How many times have you heard some defender of uber-powerful unelected judges or two-bit international bureaucrat working for some-or-other United Nations agency defend their anti-democratic preferences with some amorphous reference to the evils of ‘the tyranny of the majority’? Yes, you’ve probably heard it many times.
But think about that rebuttal for just a second. The claim is that we need a small group of elite people to overrule the majority’s values or beliefs because the majority (at least in this particular instance) is indulging in tyranny.
Point one. Every time you or your friend is on the losing side of some debate about which you care strongly – be it how to deal with those claiming refugee status, the same-sex marriage debate, euthanasia, abortion … the list goes on and on and on – it cannot be the case that solely and simply because your side lost makes what happened tyranny. Down that road lies no room for democratic decision-making at all. None of us is the ultimate arbiter of what counts as the morally right path.
All of us think our views are the morally right. There is always, therefore, a need for some procedural rule to break our heartfelt disagreements. Democracy’s rule is to count us all as equals and let the numbers speak. Notice that on top courts around the common law world it is exactly that rule which applies. When the US Supreme Court or the Canadian Supreme Court divides on same-sex marriage it counts the nine top judges and their votes as equals. Five votes beat four, full stop, regardless of which jurist writes the more morally moving judgment.
You can’t cry ‘tyranny of the majority’ every time you’re on the losing side of some social-policy debate. Your proper remedy is to get out and work to advance the political party that agrees with you. It is not to ask some UN body or a handful of unelected judges to side with you and over-rule tens of millions of your fellow citizens. You need a whole lot more than some highly moralized issue where your side lost in the court of public opinion.
Point two: People tend only ever to trot out the old ‘tyranny of the majority’ grievance when their side loses. Take the recent Irish referendum on same-sex marriage. In my view this is precisely how big ticket change should happen. Everyone had a say. Everyone counted. One side won. But, as with all democratically resolved issues, it is always open to the losers to try to win the argument later – on abortion, on euthanasia, on those claiming to be refugees, on anything. So the Irish way is just how I would do this. The US and Canadian ways, where a handful of unelected ex-lawyer judges tells everyone else that California or Canada (or coming soon, perhaps, the whole of the US) will now have same-sex marriage is a democratic disgrace. It is better to wait and do it properly, in my view. (Just by the way, a conscience vote in Parliament is almost as bad as a few judges deciding. When political parties go to an election with one view and then cheat and allow a vote where a few hundred MPs can vote their conscience, but no one else can, that sucks. Make it part of your party’s manifesto (as happened in New York State) or have a referendum.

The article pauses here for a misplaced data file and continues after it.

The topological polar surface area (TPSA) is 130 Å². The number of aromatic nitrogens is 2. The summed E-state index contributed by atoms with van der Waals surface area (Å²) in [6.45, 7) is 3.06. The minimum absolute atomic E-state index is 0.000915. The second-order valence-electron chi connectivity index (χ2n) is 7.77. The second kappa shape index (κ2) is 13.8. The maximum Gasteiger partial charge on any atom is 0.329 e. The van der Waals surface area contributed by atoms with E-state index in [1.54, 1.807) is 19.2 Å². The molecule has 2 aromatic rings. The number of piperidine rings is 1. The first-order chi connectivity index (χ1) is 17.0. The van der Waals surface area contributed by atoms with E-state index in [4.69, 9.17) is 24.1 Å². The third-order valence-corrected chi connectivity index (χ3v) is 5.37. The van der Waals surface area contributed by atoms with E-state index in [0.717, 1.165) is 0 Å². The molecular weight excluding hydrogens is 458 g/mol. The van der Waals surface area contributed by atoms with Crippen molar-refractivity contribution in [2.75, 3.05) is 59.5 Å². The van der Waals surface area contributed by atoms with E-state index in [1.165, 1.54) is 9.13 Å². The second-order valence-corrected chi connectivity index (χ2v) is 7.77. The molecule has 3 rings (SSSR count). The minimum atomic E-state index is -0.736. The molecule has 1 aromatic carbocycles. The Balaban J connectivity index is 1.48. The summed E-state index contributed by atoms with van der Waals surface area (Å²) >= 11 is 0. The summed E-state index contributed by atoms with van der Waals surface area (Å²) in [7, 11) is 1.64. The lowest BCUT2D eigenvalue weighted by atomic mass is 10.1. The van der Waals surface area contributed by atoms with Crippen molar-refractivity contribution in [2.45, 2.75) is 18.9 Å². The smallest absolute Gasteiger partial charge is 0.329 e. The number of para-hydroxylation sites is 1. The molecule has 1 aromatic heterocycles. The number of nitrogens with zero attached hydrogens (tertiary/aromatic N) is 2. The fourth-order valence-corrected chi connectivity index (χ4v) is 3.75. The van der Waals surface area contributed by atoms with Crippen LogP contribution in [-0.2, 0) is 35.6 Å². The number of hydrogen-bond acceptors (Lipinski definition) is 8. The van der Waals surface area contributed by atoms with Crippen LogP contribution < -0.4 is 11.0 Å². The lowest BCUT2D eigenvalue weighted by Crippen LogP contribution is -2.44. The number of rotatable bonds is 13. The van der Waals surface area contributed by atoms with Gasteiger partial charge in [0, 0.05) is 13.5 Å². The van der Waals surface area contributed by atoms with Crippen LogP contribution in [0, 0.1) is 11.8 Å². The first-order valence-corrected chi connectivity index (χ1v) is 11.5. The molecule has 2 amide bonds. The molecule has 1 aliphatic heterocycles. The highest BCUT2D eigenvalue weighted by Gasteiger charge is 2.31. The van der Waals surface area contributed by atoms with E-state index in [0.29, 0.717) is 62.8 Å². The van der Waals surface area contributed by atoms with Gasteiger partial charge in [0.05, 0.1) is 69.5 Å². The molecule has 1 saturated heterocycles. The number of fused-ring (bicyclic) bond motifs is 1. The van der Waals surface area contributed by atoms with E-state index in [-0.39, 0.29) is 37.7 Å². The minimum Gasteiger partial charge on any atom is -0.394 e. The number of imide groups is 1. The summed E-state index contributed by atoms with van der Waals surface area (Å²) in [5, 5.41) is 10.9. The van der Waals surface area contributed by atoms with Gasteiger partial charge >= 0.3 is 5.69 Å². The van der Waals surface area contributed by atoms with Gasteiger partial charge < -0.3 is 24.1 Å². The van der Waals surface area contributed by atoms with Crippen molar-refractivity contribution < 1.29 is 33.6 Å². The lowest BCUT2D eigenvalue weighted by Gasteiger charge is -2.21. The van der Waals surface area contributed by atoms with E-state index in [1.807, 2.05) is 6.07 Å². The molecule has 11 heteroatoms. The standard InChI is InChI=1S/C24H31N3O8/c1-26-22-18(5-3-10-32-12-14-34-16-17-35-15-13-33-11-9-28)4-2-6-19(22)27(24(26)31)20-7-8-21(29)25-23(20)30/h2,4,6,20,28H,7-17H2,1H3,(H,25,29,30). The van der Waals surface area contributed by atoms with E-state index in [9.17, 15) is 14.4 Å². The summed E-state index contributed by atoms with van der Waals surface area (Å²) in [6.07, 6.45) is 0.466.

But notice that in Ireland you can quite easily re-frame the whole same-sex marriage debate in terms of ‘rights’. Maybe you’d articulate it as a conflict between some religious right on one side and some equality right on the other. The thing about ‘rights talk’ is that it has expanded so massively these days that any and all social policy debates can be characterised (by both sides) in the language of rights. This means that whichever side loses can claim that loss to be a breach of its preferred right.
But as an empirical generalisation it is much more likely that those on the left of the political spectrum will have recourse to the ‘tyranny of the majority’ trump card. Did you hear any of the losers in Ireland’s referendum trot it out? But had the referendum gone the other way do you think you’d have heard it?
I predict that if there’s an Australian referendum on some sort of constitutional amendment to give Aboriginals a special deal of some sort, and it loses (as I think it will), the air will be full of ‘tyranny of the majority’ claims by many of those who want this to come to pass and who regret that you can’t get constitutional change in Australia without asking you, me, and every other voter in the land.
Last point. Majorities don’t do tyranny very well. To see real tyranny you need to look at the small coterie of people around Stalin, or Hitler, or Mao, or Pol Pot, etcetera. These sort of minority groups really know how to do tyranny. Majorities aren’t in the same league as minorities when it comes to tyranny. In well-established democracies, such as Australia or New Zealand, majorities struggle to do it ever or at all. After all, to have tyranny you need more than some people who lost and some people who won on some issue everyone cares about. No, you need some identifiable group that loses on everything, all the time.
Maybe American blacks in the South during the Jim Crow 1950s fit this characterisation. And who fixed it for them? If your answer is ‘the US Supreme Court in Black v Board of Education’, you’re wrong. It was the elected US Congress with the Civil Rights Act and the Voting Rights Act and the elected executive government being prepared to send in the National Guard. And did you know that a majority of US whites were at the time against segregation? This was a federalism problem, not a majoritarian one.
Anyway, be prepared in the coming years for all the usual ABC presenter suspects and Fairfax Media types to trot out the old tyranny of the majority canard as they gear up for this misconceived ‘Recognise’ referendum.
James Allan is Garrick Professor of Law at the University of Queensland and the author of Democracy in Decline